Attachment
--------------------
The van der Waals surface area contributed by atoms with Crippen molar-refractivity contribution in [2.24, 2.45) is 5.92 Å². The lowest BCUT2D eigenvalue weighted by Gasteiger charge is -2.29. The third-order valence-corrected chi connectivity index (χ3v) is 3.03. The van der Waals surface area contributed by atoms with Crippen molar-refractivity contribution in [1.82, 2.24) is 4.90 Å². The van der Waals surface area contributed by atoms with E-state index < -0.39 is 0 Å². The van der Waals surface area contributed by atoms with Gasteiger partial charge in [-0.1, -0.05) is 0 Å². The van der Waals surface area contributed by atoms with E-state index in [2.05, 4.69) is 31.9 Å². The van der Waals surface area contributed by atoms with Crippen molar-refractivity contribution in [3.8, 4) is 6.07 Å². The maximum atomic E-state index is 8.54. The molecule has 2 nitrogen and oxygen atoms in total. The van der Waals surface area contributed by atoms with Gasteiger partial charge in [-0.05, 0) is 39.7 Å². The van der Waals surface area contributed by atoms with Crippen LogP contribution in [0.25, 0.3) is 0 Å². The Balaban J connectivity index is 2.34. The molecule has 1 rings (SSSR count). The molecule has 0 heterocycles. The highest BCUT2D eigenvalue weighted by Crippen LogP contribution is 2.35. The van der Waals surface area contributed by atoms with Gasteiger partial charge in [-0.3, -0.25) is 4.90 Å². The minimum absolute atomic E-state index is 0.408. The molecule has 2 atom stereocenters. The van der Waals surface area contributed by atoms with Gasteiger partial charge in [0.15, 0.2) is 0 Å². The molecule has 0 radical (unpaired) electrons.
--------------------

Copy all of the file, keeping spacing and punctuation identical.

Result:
The van der Waals surface area contributed by atoms with Crippen molar-refractivity contribution in [2.24, 2.45) is 5.92 Å². The lowest BCUT2D eigenvalue weighted by Gasteiger charge is -2.29. The third-order valence-corrected chi connectivity index (χ3v) is 3.03. The van der Waals surface area contributed by atoms with Crippen molar-refractivity contribution in [1.82, 2.24) is 4.90 Å². The van der Waals surface area contributed by atoms with E-state index < -0.39 is 0 Å². The van der Waals surface area contributed by atoms with Gasteiger partial charge in [-0.1, -0.05) is 0 Å². The van der Waals surface area contributed by atoms with E-state index in [2.05, 4.69) is 31.9 Å². The van der Waals surface area contributed by atoms with Crippen molar-refractivity contribution in [3.8, 4) is 6.07 Å². The maximum atomic E-state index is 8.54. The molecule has 2 nitrogen and oxygen atoms in total. The van der Waals surface area contributed by atoms with Gasteiger partial charge in [-0.05, 0) is 39.7 Å². The van der Waals surface area contributed by atoms with Crippen LogP contribution in [0.25, 0.3) is 0 Å². The Balaban J connectivity index is 2.34. The molecule has 1 rings (SSSR count). The molecule has 0 heterocycles. The highest BCUT2D eigenvalue weighted by Crippen LogP contribution is 2.35. The van der Waals surface area contributed by atoms with Gasteiger partial charge in [-0.3, -0.25) is 4.90 Å². The minimum absolute atomic E-state index is 0.408. The molecule has 2 atom stereocenters. The van der Waals surface area contributed by atoms with Gasteiger partial charge in [0.15, 0.2) is 0 Å². The molecule has 0 radical (unpaired) electrons.